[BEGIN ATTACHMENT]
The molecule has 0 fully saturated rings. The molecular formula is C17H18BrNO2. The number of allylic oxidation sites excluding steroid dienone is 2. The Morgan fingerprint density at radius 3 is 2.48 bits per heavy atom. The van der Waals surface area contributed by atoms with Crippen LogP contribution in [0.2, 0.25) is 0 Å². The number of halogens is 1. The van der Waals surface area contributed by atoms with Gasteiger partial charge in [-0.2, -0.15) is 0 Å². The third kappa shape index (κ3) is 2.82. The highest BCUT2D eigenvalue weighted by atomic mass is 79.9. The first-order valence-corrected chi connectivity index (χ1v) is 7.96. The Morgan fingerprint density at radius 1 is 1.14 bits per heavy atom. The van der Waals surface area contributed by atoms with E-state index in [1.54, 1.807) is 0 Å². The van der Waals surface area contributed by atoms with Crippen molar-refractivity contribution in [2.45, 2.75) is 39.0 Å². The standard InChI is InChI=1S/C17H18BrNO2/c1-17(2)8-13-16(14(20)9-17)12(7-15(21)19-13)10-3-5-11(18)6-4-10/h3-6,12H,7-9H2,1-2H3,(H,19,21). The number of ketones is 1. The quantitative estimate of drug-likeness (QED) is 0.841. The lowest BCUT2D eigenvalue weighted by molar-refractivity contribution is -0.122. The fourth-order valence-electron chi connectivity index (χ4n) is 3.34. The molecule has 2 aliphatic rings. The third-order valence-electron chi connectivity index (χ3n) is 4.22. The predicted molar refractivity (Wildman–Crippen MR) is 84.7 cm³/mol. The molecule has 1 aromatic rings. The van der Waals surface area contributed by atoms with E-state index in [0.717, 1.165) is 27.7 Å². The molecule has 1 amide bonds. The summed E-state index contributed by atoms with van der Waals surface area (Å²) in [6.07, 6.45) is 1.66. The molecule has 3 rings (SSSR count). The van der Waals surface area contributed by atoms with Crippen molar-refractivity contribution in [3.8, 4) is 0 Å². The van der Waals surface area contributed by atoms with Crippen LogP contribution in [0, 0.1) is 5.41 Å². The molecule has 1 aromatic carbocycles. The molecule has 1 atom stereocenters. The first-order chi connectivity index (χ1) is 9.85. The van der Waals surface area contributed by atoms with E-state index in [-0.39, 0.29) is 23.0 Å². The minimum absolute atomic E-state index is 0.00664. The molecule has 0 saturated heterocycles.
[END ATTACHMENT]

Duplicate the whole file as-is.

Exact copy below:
The molecule has 0 fully saturated rings. The molecular formula is C17H18BrNO2. The number of allylic oxidation sites excluding steroid dienone is 2. The Morgan fingerprint density at radius 3 is 2.48 bits per heavy atom. The van der Waals surface area contributed by atoms with Crippen LogP contribution in [0.2, 0.25) is 0 Å². The number of halogens is 1. The van der Waals surface area contributed by atoms with Gasteiger partial charge in [-0.2, -0.15) is 0 Å². The third kappa shape index (κ3) is 2.82. The highest BCUT2D eigenvalue weighted by atomic mass is 79.9. The first-order valence-corrected chi connectivity index (χ1v) is 7.96. The Morgan fingerprint density at radius 1 is 1.14 bits per heavy atom. The van der Waals surface area contributed by atoms with E-state index in [1.54, 1.807) is 0 Å². The van der Waals surface area contributed by atoms with Crippen molar-refractivity contribution in [2.45, 2.75) is 39.0 Å². The standard InChI is InChI=1S/C17H18BrNO2/c1-17(2)8-13-16(14(20)9-17)12(7-15(21)19-13)10-3-5-11(18)6-4-10/h3-6,12H,7-9H2,1-2H3,(H,19,21). The number of ketones is 1. The quantitative estimate of drug-likeness (QED) is 0.841. The lowest BCUT2D eigenvalue weighted by molar-refractivity contribution is -0.122. The fourth-order valence-electron chi connectivity index (χ4n) is 3.34. The molecule has 2 aliphatic rings. The third-order valence-electron chi connectivity index (χ3n) is 4.22. The predicted molar refractivity (Wildman–Crippen MR) is 84.7 cm³/mol. The molecule has 1 aromatic rings. The van der Waals surface area contributed by atoms with E-state index in [0.717, 1.165) is 27.7 Å². The molecule has 1 amide bonds. The summed E-state index contributed by atoms with van der Waals surface area (Å²) in [6.07, 6.45) is 1.66. The molecule has 3 rings (SSSR count). The van der Waals surface area contributed by atoms with Crippen molar-refractivity contribution in [3.8, 4) is 0 Å². The van der Waals surface area contributed by atoms with Crippen LogP contribution in [0, 0.1) is 5.41 Å². The molecule has 1 aromatic carbocycles. The molecule has 1 atom stereocenters. The first-order chi connectivity index (χ1) is 9.85. The van der Waals surface area contributed by atoms with E-state index in [-0.39, 0.29) is 23.0 Å². The minimum absolute atomic E-state index is 0.00664. The molecule has 0 saturated heterocycles.